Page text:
Credit: Marvel Studios

Thor requires sustenance! Moviegoers complied, as the god of thunder topped the box office for the second week in a row with $34.5 million, according to studio estimates. On Friday, the $150 million action film dropped a somewhat alarming 64 percent from the prior week, but it then roared back with a mightier-than-expected Saturday. Overall, Thor fell a mild 48 percent for the weekend, holding up better in its second week than such recent Marvel-based films as Iron Man 2 (which declined 59 percent), X-Men Origins: Wolverine (69 percent), and The Incredible Hulk (60 percent), while equaling the original Iron Man‘s drop of 48 percent. However, Thor is going to need a bigger hammer if he thinks he can hold up as well next week when Jack Sparrow comes to town.

The weekend’s other box-office hero was Bridesmaids, which debuted in second with an impressive $24.4 million. The Universal comedy, starring Saturday Night Live‘s Kristen Wiig in her largest movie role yet, benefited from top-notch reviews and gave producer Judd Apatow his best opening since 2008’s Step Brothers. With women representing 67 percent of the audience, Bridesmaids also proved that there’s a market for a raunchy R-rated comedy featuring a female ensemble. Audiences generally liked the movie, with CinemaScore graders handing it a “B+” rating. Of particular note: Six percent of the graders listed “male actor in lead role” as their reason for attending the movie. There is no lead male actor in Bridesmaids, but judging by the “A” rating this audience segment gave the film, we can assume they meant Jon Hamm’s steamy supporting role.

The week’s other new release, the 3-D horror action film Priest, opened in fourth to a merely okay $14.5 million. The $60 million movie, released by Sony’s Screen Gems label and starring Paul Bettany, brought in a crowd that was 57 percent male. Critics gave Priest unholy reviews, as did CinemaScore audiences, who stamped the PG-13 movie with a “C+” grade. Performing better than Priest was the holdover Fast Five, which skidded 40 percent for $19.5 million. With $168.8 million in the bank, the action movie passed 2009’s Fast and Furious to become the street-racing franchise’s top grosser. And in fifth place, the animated adventure Rio slipped just 6 percent for $8 million, bringing its cumulative total to $125 million.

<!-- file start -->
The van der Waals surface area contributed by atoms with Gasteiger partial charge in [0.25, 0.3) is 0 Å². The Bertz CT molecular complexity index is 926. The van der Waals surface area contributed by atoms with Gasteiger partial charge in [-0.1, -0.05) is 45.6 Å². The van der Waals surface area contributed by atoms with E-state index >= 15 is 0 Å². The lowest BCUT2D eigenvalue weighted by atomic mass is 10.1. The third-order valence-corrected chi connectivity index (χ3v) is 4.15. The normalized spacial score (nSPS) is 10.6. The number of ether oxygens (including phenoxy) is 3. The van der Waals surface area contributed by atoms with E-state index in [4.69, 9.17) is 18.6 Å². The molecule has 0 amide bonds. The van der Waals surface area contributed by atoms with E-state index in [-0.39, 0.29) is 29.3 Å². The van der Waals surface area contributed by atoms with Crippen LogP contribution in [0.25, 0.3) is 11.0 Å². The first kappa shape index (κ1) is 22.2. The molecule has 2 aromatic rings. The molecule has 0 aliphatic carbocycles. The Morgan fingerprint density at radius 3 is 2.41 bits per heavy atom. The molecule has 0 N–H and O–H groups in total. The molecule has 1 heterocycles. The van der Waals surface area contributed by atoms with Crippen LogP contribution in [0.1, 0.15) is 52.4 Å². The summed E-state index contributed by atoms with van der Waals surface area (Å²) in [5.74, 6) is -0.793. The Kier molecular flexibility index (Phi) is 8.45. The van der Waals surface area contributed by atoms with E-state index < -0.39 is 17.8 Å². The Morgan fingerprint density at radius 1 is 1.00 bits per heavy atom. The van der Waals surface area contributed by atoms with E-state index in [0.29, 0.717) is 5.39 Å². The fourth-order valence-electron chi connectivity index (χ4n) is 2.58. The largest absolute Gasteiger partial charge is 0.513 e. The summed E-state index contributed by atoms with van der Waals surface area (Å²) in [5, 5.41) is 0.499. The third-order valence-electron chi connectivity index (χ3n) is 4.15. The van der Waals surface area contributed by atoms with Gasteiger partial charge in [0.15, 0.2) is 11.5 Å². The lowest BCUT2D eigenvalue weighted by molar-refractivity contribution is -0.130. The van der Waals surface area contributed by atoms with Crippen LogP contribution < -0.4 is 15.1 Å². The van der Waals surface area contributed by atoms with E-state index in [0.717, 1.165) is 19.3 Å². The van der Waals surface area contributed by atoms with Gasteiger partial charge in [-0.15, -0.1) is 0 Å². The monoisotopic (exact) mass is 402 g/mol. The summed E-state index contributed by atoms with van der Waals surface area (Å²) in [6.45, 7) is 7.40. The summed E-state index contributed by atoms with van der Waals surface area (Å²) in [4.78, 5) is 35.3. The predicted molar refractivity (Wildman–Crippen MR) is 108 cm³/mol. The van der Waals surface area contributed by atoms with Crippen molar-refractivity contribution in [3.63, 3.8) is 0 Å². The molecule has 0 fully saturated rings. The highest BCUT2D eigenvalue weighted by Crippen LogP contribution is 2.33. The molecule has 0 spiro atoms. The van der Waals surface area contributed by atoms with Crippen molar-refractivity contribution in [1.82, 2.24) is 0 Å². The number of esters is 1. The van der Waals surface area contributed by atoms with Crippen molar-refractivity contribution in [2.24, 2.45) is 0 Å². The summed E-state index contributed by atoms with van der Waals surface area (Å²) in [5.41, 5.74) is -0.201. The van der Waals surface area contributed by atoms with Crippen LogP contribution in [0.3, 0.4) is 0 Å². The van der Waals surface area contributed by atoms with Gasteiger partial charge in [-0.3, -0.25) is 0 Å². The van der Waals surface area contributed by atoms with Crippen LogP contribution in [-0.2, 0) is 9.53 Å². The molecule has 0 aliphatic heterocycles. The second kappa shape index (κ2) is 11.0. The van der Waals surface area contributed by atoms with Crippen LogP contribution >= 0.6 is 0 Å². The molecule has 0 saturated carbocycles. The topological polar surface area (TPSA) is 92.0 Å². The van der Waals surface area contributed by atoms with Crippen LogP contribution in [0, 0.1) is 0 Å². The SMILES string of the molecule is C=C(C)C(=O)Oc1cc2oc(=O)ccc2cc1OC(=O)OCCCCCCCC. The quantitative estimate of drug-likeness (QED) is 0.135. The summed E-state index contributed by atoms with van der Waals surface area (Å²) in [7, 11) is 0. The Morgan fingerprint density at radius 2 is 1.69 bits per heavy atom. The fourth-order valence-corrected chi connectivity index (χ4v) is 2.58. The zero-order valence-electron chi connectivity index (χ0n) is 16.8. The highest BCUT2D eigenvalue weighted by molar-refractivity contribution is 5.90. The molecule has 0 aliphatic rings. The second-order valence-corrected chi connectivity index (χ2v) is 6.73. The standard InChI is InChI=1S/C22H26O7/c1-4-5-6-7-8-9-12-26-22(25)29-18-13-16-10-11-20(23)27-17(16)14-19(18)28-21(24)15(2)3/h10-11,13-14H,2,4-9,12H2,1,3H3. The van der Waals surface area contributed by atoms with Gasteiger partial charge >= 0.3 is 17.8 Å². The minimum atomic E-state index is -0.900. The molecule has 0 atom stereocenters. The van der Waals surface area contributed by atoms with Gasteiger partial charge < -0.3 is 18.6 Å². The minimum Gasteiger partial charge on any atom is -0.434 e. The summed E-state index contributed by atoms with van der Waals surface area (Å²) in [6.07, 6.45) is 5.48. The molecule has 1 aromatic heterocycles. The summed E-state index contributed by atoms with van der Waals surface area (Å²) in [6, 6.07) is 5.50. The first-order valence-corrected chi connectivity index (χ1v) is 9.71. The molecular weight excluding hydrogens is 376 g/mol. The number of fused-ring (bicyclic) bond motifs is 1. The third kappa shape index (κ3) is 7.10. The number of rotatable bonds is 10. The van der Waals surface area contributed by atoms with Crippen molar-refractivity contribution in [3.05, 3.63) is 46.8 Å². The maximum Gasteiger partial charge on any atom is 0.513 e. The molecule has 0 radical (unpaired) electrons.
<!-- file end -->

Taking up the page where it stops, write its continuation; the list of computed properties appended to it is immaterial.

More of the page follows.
In limited release, the Will Ferrell dramedy Everything Must Go debuted to a decent $825,000 from 218 theaters. The drama Hesher, starring Joseph Gordon-Levitt and Natalie Portman (in her fifth movie this year), flopped with $127,000 from 40 locations. And special recognition goes out to the dance flick Go for It!, which opened to $110,000 from 218 theaters. With a per-theater average of $505, my back-of-the-envelope calculation says an average of four people attended each showing of the movie.

Check back next week as Pirates of the Caribbean: On Stranger Tides invades more than 4,000 theaters, and Woody Allen’s Midnight in Paris unspools in Los Angeles and New York.

1. Thor — $34.5 mil

2. Bridesmaids — $24.4 mil

3. Fast Five — $19.5 mil

4. Priest — $14.5 mil

5. Rio — $8.0 mil

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